12

I have strings that show a date in the following format:

x minutes/hours/days/months/years ago

I need to parse that to a datetime using python.

It seems dateutil can't do it.

Is there a way to do it?

  • 1
    It looks like dateutil can handle it in the format that Lattyware and I prescribed, just substituting dateutil.relativedelta for datetime.timedelta. (see my update and link). – mgilson Sep 24 '12 at 13:56
9

Sure you can do it. You just need a timedelta.

s = "3 days ago"
parsed_s = [s.split()[:2]]
time_dict = dict((fmt,float(amount)) for amount,fmt in parsed_s)
dt = datetime.timedelta(**time_dict)
past_time = datetime.datetime.now() - dt

As an aside, it looks like dateutil has a relativedelta which acts like a timedelta, but the constructor also accepts months and years in the arguments (and apparently the arguments need to be integers).

  • relativedelta works better, it doesn't work with a float though, it needs amount to be an int. – applechief Sep 24 '12 at 14:06
  • @chaft -- Thanks. I suppose that makes sense. While it's concievable that you can come up with a definition for 3 months ago, it's probably not concievable to say 3.5 months ago and have a unique date. – mgilson Sep 24 '12 at 14:09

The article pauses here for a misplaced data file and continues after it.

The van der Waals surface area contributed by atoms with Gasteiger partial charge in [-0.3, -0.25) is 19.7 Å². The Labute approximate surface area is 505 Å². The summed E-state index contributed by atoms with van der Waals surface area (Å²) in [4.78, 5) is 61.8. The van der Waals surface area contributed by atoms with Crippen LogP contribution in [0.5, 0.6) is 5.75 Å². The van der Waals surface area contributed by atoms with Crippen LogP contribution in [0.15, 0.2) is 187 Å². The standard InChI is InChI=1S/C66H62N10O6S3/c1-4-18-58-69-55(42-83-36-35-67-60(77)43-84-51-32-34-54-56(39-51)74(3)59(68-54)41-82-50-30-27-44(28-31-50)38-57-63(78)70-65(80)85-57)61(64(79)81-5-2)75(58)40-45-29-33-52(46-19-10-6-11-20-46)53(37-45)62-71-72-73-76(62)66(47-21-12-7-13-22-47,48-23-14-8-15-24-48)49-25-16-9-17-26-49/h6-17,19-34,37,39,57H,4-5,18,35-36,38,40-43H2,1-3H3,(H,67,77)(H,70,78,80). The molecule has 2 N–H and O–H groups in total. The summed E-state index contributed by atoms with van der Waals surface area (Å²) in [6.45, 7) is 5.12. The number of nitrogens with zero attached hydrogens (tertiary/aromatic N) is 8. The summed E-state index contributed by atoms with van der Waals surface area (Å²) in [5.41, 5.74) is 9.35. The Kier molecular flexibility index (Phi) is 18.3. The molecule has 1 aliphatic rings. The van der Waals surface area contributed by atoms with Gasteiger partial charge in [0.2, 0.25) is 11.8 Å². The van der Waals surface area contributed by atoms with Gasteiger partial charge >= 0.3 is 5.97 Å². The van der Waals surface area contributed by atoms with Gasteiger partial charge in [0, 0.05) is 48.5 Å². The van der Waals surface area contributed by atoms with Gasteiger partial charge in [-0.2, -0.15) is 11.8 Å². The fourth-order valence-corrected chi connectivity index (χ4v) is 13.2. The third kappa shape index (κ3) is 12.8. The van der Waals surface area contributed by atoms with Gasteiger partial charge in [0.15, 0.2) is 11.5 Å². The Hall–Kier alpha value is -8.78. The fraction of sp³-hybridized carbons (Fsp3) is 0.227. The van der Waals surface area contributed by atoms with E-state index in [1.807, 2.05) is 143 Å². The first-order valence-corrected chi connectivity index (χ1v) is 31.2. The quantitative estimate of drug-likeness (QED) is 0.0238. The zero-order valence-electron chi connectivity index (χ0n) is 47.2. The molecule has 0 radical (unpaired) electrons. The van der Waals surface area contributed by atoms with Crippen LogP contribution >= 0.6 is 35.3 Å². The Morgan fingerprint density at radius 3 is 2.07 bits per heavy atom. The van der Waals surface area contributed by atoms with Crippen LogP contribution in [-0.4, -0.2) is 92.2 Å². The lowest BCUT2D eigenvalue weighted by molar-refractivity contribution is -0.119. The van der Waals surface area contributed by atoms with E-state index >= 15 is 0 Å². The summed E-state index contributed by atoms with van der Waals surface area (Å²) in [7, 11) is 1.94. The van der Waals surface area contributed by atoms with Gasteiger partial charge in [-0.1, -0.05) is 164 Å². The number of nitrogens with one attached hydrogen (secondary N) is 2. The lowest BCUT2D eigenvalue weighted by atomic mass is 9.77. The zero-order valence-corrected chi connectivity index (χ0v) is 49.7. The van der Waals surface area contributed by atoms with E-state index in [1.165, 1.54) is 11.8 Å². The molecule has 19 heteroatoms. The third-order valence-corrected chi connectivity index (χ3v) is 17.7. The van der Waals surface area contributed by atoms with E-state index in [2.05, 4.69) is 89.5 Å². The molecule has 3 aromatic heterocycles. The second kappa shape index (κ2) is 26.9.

6

This can be done easily with timedeltas:

import datetime

def string_to_delta(string_delta):
    value, unit, _ = string_delta.split()
    return datetime.timedelta(**{unit: float(value)})

Producing:

>>> string_to_delta("20 hours ago")
datetime.timedelta(0, 72000)

Although this will require some extra work to deal with months/years - as adding a month to a date is an ambiguous operation, but it should be a simple addition if you know what you want it to mean.

To get an actual time, simply take the delta away from datetime.datetime.now().

  • Your splitting is a bit more elegant than mine. +1. (although I would use float(n) -- timedelta seems to handle it OK and it would allow use of 3.5 days ago.). – mgilson Sep 24 '12 at 13:42
  • @mgilson: Thanks for the suggestion - didn't know timedeltas handled floats. – Gareth Latty Sep 24 '12 at 13:43
  • I had to try it to see -- Pretty cool :). – mgilson Sep 24 '12 at 13:43
  • @chaft Afraid not - timedeltas don't handle months or years as it's relatively ambiguous as to what adding a month to a date means. You will need to handle those as a special case. – Gareth Latty Sep 24 '12 at 13:49
  • Thanks, it works for minutes hours and days but fails on months and years. – applechief Sep 24 '12 at 13:49
4